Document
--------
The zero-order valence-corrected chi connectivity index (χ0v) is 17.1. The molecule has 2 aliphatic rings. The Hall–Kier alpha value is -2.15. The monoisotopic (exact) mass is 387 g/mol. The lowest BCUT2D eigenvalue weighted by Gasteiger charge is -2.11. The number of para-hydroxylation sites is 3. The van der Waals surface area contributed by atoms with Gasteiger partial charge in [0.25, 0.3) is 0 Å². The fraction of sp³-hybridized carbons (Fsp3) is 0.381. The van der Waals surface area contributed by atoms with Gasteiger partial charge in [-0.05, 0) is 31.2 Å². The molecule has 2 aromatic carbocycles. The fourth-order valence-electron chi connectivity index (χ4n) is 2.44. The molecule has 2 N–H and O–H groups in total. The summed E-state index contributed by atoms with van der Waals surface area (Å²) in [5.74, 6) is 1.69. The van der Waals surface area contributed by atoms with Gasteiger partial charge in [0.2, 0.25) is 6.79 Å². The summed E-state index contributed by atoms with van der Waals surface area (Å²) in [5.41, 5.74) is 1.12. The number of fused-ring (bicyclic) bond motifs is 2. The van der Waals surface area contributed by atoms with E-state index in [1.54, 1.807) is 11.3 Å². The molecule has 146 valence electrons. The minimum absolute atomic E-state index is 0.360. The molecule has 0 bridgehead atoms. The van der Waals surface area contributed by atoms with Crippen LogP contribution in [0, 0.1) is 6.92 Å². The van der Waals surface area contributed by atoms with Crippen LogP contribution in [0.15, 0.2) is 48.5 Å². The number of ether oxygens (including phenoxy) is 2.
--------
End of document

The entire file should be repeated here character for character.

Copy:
The zero-order valence-corrected chi connectivity index (χ0v) is 17.1. The molecule has 2 aliphatic rings. The Hall–Kier alpha value is -2.15. The monoisotopic (exact) mass is 387 g/mol. The lowest BCUT2D eigenvalue weighted by Gasteiger charge is -2.11. The number of para-hydroxylation sites is 3. The van der Waals surface area contributed by atoms with Gasteiger partial charge in [0.25, 0.3) is 0 Å². The fraction of sp³-hybridized carbons (Fsp3) is 0.381. The van der Waals surface area contributed by atoms with Gasteiger partial charge in [-0.05, 0) is 31.2 Å². The molecule has 2 aromatic carbocycles. The fourth-order valence-electron chi connectivity index (χ4n) is 2.44. The molecule has 2 N–H and O–H groups in total. The summed E-state index contributed by atoms with van der Waals surface area (Å²) in [5.74, 6) is 1.69. The van der Waals surface area contributed by atoms with Gasteiger partial charge in [0.2, 0.25) is 6.79 Å². The summed E-state index contributed by atoms with van der Waals surface area (Å²) in [5.41, 5.74) is 1.12. The number of fused-ring (bicyclic) bond motifs is 2. The van der Waals surface area contributed by atoms with E-state index in [1.54, 1.807) is 11.3 Å². The molecule has 146 valence electrons. The minimum absolute atomic E-state index is 0.360. The molecule has 0 bridgehead atoms. The van der Waals surface area contributed by atoms with Crippen LogP contribution in [0, 0.1) is 6.92 Å². The van der Waals surface area contributed by atoms with Crippen LogP contribution in [0.15, 0.2) is 48.5 Å². The number of ether oxygens (including phenoxy) is 2.